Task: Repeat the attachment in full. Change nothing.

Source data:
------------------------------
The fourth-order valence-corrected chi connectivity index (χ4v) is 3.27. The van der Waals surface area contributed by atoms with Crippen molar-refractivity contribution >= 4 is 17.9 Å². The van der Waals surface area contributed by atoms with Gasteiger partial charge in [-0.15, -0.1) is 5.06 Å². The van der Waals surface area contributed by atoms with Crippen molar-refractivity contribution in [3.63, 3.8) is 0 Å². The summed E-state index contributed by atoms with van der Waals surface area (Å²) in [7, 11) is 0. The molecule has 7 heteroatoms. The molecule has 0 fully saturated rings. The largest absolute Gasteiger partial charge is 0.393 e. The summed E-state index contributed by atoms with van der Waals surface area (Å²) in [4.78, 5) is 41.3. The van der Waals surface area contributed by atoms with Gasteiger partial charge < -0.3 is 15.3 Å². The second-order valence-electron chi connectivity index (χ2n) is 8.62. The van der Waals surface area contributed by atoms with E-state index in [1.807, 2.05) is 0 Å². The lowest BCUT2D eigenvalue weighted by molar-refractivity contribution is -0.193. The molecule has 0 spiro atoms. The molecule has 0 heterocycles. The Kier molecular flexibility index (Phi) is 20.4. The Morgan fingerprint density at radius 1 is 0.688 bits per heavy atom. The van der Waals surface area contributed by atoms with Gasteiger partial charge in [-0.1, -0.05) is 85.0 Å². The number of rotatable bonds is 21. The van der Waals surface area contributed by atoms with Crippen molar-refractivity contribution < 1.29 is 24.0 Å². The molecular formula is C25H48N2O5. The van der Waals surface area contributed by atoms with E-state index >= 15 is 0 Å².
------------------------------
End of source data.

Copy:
The fourth-order valence-corrected chi connectivity index (χ4v) is 3.27. The van der Waals surface area contributed by atoms with Crippen molar-refractivity contribution >= 4 is 17.9 Å². The van der Waals surface area contributed by atoms with Gasteiger partial charge in [-0.15, -0.1) is 5.06 Å². The van der Waals surface area contributed by atoms with Crippen molar-refractivity contribution in [3.63, 3.8) is 0 Å². The summed E-state index contributed by atoms with van der Waals surface area (Å²) in [7, 11) is 0. The molecule has 7 heteroatoms. The molecule has 0 fully saturated rings. The largest absolute Gasteiger partial charge is 0.393 e. The summed E-state index contributed by atoms with van der Waals surface area (Å²) in [4.78, 5) is 41.3. The van der Waals surface area contributed by atoms with Gasteiger partial charge < -0.3 is 15.3 Å². The second-order valence-electron chi connectivity index (χ2n) is 8.62. The van der Waals surface area contributed by atoms with E-state index in [1.807, 2.05) is 0 Å². The lowest BCUT2D eigenvalue weighted by molar-refractivity contribution is -0.193. The molecule has 0 spiro atoms. The molecule has 0 heterocycles. The Kier molecular flexibility index (Phi) is 20.4. The Morgan fingerprint density at radius 1 is 0.688 bits per heavy atom. The van der Waals surface area contributed by atoms with Gasteiger partial charge in [-0.1, -0.05) is 85.0 Å². The number of rotatable bonds is 21. The van der Waals surface area contributed by atoms with Crippen molar-refractivity contribution < 1.29 is 24.0 Å². The molecular formula is C25H48N2O5. The van der Waals surface area contributed by atoms with E-state index >= 15 is 0 Å².